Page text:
2010 Annual Report
1a.Objectives (from AD-416)
To conduct an economic analysis of efforts to reduce the risk of invasive annual grasses on selected Great Basin watersheds.
1b.Approach (from AD-416)
Watershed management strategies are assessed according to the expected value of their long-term outcomes relative to the cost of implementation. The types of outcomes we will investigate include changes in the costs of fire suppression, changes in flows of values from ecological goods and services,and changes in productivity for livestock and wildlife, as these affect human populations today and in the future.
The expected outcome from a decision to "do nothing" for a given watershed is taken as a baseline. Expected outcomes from treatment alternatives, as those outcomes are expected to unfold over time, are described as differences from that baseline. In order to predict how benefits and costs would unfold over time, team ecologists will be consulted for their expertise in interpreting the expected ranges of ecological outcomes from management strategies modeled for predicting outcomes of the EBIPM.
Methods and data collection will focus on the expected differences from the baselines induced by management decisions. Differences that can be shown to induce a corresponding change in social welfare are identified as candidates for inclusion in the economic analysis. While these will likely vary by watershed and demonstration site, general methods will be developed for replication at any site in the Great Basin. Some ecological differences may not affect social and economic values directly. But if any indirect effects are significant, these will be indicated as values to measure and include in the economic analysis.
Changes in values that are identified to be included in analysis must be quantified. Methods for quantifying these changes will depend in part on the nature of these values. For changes that can be measured as market-valued changes in expenditures, or revenues, standard economic approaches can be used that rely on data collection and econometric modeling. For changes that are not easily valued with market data (such as the value of a loss of 200 big game hunting days per years, or the value of losing habitat that would result in half as many sge grouse in the watershed), non-market valuation methods will be used. Ultimately, the value of a management strategy will be expressed as the expected value of these measured differences in values from the baselines. An optimal management strategy is defined as one that achieves the highest present valued expected net benefits to society. Documents SCA with U. of NV-Reno.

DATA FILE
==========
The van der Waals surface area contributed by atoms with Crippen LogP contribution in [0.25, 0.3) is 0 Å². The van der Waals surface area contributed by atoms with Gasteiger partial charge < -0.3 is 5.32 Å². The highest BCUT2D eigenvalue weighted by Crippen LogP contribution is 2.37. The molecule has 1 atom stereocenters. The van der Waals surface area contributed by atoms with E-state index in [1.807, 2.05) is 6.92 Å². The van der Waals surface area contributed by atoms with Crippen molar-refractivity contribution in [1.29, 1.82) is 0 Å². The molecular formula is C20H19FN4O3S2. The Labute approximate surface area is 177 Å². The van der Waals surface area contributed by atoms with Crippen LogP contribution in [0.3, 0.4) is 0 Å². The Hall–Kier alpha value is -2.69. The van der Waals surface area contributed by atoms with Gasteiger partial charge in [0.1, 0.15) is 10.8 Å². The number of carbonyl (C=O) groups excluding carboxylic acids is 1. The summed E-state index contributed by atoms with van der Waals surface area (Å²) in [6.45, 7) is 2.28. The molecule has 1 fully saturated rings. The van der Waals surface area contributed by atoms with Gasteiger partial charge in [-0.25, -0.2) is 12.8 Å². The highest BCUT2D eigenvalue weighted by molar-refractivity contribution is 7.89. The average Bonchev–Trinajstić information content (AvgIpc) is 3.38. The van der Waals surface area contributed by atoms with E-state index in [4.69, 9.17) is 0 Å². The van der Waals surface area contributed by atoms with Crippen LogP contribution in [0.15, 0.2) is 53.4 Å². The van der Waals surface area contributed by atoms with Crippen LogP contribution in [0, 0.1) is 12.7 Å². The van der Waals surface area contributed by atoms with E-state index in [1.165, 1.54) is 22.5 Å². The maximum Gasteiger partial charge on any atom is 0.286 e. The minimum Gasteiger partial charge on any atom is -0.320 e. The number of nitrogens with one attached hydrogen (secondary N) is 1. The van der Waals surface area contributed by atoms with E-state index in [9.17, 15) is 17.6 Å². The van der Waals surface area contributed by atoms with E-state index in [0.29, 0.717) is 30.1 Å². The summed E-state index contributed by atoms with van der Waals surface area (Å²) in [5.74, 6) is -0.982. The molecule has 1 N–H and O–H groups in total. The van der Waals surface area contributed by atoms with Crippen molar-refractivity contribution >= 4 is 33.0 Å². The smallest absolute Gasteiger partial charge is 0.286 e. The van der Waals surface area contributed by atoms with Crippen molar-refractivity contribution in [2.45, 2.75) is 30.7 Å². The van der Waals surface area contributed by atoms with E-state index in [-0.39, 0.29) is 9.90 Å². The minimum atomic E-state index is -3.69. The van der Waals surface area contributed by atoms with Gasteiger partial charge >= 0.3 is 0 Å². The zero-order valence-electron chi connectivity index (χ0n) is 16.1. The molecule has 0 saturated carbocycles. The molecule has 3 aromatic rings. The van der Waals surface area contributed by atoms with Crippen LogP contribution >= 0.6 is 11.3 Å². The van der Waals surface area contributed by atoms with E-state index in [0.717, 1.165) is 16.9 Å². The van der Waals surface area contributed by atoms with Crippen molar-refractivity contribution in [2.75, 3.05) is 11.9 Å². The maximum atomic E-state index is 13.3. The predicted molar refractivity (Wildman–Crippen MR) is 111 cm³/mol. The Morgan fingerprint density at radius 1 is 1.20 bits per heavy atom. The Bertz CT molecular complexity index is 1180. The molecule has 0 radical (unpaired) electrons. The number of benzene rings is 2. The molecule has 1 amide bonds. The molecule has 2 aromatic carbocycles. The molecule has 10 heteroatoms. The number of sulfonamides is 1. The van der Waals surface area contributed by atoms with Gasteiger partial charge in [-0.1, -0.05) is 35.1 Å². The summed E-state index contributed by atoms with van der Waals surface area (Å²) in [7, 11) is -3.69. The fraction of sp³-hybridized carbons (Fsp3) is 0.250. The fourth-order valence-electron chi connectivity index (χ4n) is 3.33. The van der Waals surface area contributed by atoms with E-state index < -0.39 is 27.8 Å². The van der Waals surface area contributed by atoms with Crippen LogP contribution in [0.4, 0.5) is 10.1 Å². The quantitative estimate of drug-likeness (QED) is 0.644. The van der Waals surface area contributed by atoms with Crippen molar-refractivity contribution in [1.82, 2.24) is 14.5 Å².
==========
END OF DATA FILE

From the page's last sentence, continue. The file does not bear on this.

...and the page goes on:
The goal of this project is to conduct economic analysis of efforts to reduce the risk of invasive annual grasses on selected Great Basin watersheds and contributes directly to Subobjective 1.1 of the Area-wide pest management project for annual grasses in the Great Basin.
Design and implementation of a “non-market valuation” survey to estimate the economic benefits of the ecological services provided by Great Basin rangeland (e.g., habitat for wildlife, water quality, wildfire suppression, and recreational opportunities) has been completed and survey pre-testing began in August 2009 continuing through Fall 2010.
Additionally, an expert opinion survey was conducted to insure that the descriptions of the ecology in the non-market valuation survey (see above) are accurate. The expert opinion survey was launched in the summer of 2009. Data has been collected and analyzed and the results have been used to inform the descriptions of the ecology in the non-market valuation survey. A dynamic model of ranching behavior has been developed that captures how rancher's decision making concerning herd size and land treatments is influenced by current economic and ecological conditions as well as by their expectation of future economic and ecological conditions.
A journal article has been submitted for publication that examines how the presence of stochastic wildfire influences rancher’s herd management and fuels removal decisions. The analysis examines how rangeland ecological condition and ranch acreage influence these relationships.
We are analyzing how a rancher’s decision making is influenced by existing regulation and the complex private / public land ownership arrangements in the west. A theoretical paper entitled “Regulatory Policy Design for Agroecosystem Management on Public Rangelands” examines institutional and information constraints to efficient regulation on public rangelands. This paper has been submitted for publication in Summer 2010. A second paper is underway (joint work with Rollins, Taylor, Kobayashi) to examine the regulation of ranching on public rangelands in the context of a dynamic model with ecological change and irreversible ecological thresholds.
ADODR monitoring progress through meetings and telephone conference calls and multiple site visits.